A lumbar epidural steroid injection is administered to reduce pain in the lumbar spine, also known as the low back. This type of injection is not a cure, but rather a treatment, and can temporarily alleviate discomfort in the area extending from the lower spine to the hips and possibly even down the leg.
Patients who have not already found significant relief from low back pain with non-invasive therapies such as medications or physical therapy are good candidates to benefit from a lumbar epidural steroid injection.
The injection, which usually consists of a corticosteroid and a local anesthetic, is administered in the outer part of the spinal canal, also called the epidural space. The pain specialist will make the injection as close to the affected nerves as possible to reduce inflammation and pain for the patient.
To administer the lumbar epidural steroid injection as precisely as possible, the doctor will order an MRI scan of the patient’s back. By studying this, he or she will be able to determine exactly where the problems are located, as well as the injection site that will deliver the patient the greatest amount of pain relief.
Prior to the procedure patients are also recommended to stop taking medications that prevent clotting, such as aspirin, ibuprofen, naproxen and others. This is to limit the possibility of excessive bleeding at the injection site.
For the procedure, which typically lasts about 15 to 20 minutes, the doctor will ask the patient to lie face-down on an elevated table. After sterilizing the patient’s back, the doctor will then guide the needle into the epidural space using X-ray guidance for the most precision. When the needle is in the correct position, the doctor will release the medications. The patient may feel some pressure during the positioning of the needle and the injection.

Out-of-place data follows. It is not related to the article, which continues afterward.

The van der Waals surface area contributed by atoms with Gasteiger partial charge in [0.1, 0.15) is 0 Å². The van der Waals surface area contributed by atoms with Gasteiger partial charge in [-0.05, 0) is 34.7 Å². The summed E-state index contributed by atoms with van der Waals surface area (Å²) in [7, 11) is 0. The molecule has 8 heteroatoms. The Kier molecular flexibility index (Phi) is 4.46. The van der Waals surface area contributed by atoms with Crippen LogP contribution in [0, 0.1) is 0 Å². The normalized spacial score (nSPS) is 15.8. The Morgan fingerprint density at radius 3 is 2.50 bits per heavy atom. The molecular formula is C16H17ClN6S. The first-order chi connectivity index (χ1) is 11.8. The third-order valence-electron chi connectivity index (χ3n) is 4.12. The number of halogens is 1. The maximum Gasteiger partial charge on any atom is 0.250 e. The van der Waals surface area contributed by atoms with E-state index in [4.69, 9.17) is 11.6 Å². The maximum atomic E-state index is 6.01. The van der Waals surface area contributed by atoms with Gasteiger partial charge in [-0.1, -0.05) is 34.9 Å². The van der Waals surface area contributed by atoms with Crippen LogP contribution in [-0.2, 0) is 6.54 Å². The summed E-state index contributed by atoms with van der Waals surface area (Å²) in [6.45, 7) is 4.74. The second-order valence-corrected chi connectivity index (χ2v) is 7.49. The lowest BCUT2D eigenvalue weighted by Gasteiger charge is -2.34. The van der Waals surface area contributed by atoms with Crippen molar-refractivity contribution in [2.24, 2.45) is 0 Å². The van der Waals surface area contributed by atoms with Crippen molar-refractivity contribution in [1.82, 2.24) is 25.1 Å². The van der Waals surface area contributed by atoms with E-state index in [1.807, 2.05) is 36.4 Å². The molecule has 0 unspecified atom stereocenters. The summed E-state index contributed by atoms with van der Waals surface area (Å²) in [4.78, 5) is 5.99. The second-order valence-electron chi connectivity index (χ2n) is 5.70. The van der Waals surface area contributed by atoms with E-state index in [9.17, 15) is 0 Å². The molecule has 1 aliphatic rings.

Immediately following the injection a patient may feel some pain resulting from the injection itself, or his or her symptoms might temporarily become worse. The effects of the corticosteroid develop gradually over a period of a few days, and then a patient can typically expect the pain relief to last for several weeks to several months.
All procedures carry some risk, although the risks associated with lumbar epidural steroid injections are relatively few and most are not serious. Potential complications and negative side effects a patient may experience with this type of injection include nerve damage, nausea, allergic reaction, excessive bleeding or infection at or around the injection site, and internal bleeding.
Because lumbar epidural steroid injections affect bone health, muscle strength, and hormonal balances, it’s usually not recommended that lumbar epidural steroid injections are administered with frequency, or over a long period of time. Doctors usually limit their patients to two or three injections per year and do not increase a patient’s dosage unless absolutely necessary.
However, for those patients who have exhausted other forms of therapy without the results they want, the injections can provide some relief.
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